Need of the hour: taking pride in the mother tongue 

Globe of languages. Image courtesy: Wikimedia Commons

In the present era of globalisation, several minority languages face a major threat of extinction. Globalisation and the advent of digital and social media have developed a trend especially in countries like India, where English is given priority over indigenous languages.

According to a 2018 PTI report, more than 19,500 dialects are spoken in India as mother tongues. A total of 121 major languages and 22 scheduled languages have been listed out. 

However, in recent years, a decrease in the number of non-scheduled languages has been observed.  In 2011, non-scheduled languages decreased to 99, while the figure was 100 in 2001. It was a result of the exclusion of Simte and Persian from the list due to insufficient number of speakers and the inclusion of Mao.

The trend is alarming as it is essential to preserve indigenous languages, not just in India but across the world.

On International Mother Language Day on Thursday, DH celebrates the beauty of mother tongues, in particular, Kannada. 

Need of the hour

Often, irrespective of one's educational qualification or achievements, there is ridicule for speaking in his or her native language. This is an unfortunate trend that many see as 'colonial hangover'.

"Children find it uncomfortable to speak in Kannada when they are around their friends or in school for the fear of being made fun of by their pals. They tend to take pride in conversing in English and expect their parents to do so as well. I feel, it has become a trend among students who study in the urban areas," says Savitha, a parent.

She adds that in order for the children to value their mother tongue, it is necessary to imbibe in them the realisation that the mother tongue is important. Parents should teach their children to read and write in their mother tongue along with other languages such as English and Hindi, she states. 

In urban areas, there is a perception that a good number of children who attend English-medium schools are fluent in English and don't value their native tongues. 

Even in the rural scenario, the importance of native languages is degrading by the day. The reason is that the rural folk think that the lack of English language skills leads to unemployment and that native languages do not help them.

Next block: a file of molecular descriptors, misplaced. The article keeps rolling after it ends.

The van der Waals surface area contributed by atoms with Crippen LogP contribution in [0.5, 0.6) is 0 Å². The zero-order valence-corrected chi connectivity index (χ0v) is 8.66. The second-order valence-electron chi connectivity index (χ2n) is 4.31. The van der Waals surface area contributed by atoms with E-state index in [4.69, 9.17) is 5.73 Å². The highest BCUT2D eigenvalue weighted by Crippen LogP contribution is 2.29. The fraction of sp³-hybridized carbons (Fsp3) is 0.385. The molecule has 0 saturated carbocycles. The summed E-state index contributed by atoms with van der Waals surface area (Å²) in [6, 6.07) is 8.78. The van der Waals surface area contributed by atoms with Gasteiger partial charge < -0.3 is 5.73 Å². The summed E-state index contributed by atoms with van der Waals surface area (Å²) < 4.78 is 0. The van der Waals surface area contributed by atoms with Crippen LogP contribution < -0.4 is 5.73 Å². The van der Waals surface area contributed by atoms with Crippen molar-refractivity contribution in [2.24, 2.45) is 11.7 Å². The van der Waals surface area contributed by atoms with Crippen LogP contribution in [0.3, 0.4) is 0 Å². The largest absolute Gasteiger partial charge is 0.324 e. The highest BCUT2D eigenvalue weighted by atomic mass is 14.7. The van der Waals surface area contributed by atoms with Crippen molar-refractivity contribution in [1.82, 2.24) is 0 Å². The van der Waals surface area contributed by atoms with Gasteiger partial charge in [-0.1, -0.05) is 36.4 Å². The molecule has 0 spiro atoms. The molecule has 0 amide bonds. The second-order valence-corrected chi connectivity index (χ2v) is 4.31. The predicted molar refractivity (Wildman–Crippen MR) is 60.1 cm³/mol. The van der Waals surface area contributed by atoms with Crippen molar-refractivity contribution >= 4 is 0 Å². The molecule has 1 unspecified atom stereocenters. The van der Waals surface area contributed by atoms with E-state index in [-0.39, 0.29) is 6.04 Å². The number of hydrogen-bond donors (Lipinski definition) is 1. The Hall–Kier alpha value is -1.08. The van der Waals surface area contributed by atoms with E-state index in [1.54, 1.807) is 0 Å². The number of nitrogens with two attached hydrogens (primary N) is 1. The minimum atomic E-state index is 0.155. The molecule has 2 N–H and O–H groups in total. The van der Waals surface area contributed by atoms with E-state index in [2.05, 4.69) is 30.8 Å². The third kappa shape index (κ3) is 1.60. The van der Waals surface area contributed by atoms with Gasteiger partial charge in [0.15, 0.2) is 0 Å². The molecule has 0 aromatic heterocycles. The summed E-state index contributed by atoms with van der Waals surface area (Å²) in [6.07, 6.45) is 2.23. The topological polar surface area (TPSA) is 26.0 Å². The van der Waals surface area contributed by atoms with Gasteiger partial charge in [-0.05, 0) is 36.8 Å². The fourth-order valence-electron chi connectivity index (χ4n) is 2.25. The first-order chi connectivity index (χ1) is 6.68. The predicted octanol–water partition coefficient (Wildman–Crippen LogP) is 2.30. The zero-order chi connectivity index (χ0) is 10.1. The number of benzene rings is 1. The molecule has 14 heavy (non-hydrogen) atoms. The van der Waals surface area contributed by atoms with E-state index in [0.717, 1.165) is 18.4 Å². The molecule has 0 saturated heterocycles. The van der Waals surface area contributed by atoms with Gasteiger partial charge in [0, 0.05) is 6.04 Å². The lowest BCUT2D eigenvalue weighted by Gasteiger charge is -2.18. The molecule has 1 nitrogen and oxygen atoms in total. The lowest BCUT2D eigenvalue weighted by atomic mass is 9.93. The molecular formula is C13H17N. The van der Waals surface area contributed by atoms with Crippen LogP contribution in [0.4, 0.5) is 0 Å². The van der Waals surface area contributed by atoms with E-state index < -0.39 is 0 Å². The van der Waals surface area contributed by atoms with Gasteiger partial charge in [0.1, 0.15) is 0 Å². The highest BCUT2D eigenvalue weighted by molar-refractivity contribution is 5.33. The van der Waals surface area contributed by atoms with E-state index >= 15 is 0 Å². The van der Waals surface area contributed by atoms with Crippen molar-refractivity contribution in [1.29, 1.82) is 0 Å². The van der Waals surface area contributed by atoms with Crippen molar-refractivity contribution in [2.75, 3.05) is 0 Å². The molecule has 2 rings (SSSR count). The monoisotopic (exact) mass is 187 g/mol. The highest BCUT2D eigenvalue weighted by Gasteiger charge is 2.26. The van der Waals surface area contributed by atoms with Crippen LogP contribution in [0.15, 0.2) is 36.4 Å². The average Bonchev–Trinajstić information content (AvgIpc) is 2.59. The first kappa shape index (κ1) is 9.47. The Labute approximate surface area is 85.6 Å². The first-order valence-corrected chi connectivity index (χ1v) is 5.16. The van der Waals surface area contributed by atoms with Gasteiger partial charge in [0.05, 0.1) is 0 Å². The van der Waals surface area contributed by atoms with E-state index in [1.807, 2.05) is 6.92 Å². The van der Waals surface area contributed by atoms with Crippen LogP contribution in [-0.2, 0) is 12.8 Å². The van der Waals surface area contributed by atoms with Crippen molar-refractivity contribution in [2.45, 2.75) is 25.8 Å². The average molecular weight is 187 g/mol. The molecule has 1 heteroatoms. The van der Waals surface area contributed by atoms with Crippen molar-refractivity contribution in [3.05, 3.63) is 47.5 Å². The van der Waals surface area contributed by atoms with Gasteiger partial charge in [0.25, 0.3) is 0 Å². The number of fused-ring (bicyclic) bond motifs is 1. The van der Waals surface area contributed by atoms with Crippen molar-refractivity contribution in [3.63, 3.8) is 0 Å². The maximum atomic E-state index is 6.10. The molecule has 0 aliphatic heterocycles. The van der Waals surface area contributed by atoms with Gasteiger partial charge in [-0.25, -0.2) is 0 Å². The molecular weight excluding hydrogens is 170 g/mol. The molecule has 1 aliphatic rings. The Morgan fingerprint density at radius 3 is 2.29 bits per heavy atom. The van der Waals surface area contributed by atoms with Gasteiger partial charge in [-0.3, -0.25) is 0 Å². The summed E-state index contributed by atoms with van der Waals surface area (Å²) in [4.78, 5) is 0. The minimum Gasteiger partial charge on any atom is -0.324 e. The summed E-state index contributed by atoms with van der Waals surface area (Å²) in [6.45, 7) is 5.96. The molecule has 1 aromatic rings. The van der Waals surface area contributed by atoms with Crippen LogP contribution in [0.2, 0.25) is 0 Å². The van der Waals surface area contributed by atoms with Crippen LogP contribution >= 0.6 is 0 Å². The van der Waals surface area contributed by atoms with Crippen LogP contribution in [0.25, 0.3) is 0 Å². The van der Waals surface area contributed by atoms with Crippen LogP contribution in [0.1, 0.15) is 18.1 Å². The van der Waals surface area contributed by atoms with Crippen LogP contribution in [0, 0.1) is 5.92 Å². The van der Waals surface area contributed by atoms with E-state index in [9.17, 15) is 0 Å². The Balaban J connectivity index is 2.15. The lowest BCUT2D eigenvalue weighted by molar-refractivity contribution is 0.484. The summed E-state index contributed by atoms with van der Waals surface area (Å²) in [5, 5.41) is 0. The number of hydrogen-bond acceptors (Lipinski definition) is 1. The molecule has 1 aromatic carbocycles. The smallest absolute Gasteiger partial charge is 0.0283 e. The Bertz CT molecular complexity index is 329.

Therefore, while it is necessary to equip children in rural areas with the knowledge of global languages, children in urban pockets should be made to understand the importance of their mother tongue.  

Vasant Shetty, a Kannada activist, also spoke about the importance of fostering confidence among children in Kannada-medium schools and broadening their horizon in an interview for DH Changemakers. He had mentioned that Kannada has a history of over 2,000 years and one should look at the potential of the language with pride. 

Today, many activists are trying to bring about a change and boost their native languages. In Karnataka, one of the many attempts to promote Kannada is a campaign for dubbing of non-Kannada films into Kannada. 

Besides Kannada, there are many other major languages spoken across Karnataka, like Kodava, Konkani, Tulu and Byari. 

People from all the communities express grievance that their culture and language face a great threat at present and will not survive if the present trend continues. 

About International Mother Language Day

International Mother Language Day is celebrated every year on February 21 to promote linguistic and cultural diversity and multilingualism all over the world. 

According to the United Nations, 43% of the estimated 6000 languages spoken across the globe are endangered. 

It can be seen that only a few hundred languages are prominent and well known to all and have been incorporated in the education systems across the globe. When it comes to the digital world, a comparatively lesser number of languages is used for communication.  

How it all began

International Mother Language Day is observed on February 21 to recognise the Bengali language movement in which Bangladeshis fought for their language. 

The initiative to make it an internationally recognised event was proposed by Bangladesh in 1999 and this day has been celebrated since the year 2000. 

Bangladesh's tryst to protect its language can be traced back to 1947, when Pakistan was culturally divided into East and West Pakistan. West Pakistan primarily spoke Urdu, which was declared as the national language in both parts of the nation.

As Bangla was the language of the majority of people in East Pakistan, they protested against the government for taking such a decision. During a protest on February 21, 1952 between the two culturally different parts of the country, the police were ordered to open fire and this resulted in the death of many students. 

East Pakistan finally attained independence and became Bangladesh in 1971, making Bangla its official language. 

The theme for 2019:

This year, UNESCO announced it's theme as, 'Indigenous languages matter for development and reconciliation'.

 

United Nations provided certain topics such as peace, harmony, conflict resolution/ competence to deal with conflict, mindfulness, resilience and well-being. It also invites people to pitch in proverbs in their mother tongues. 

The organisation will compile the proverbs and the most appropriate ones will be published on the website and other digital platforms, according to the United Nations web page. 
 

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Need of the hour: taking pride in the mother tongue 

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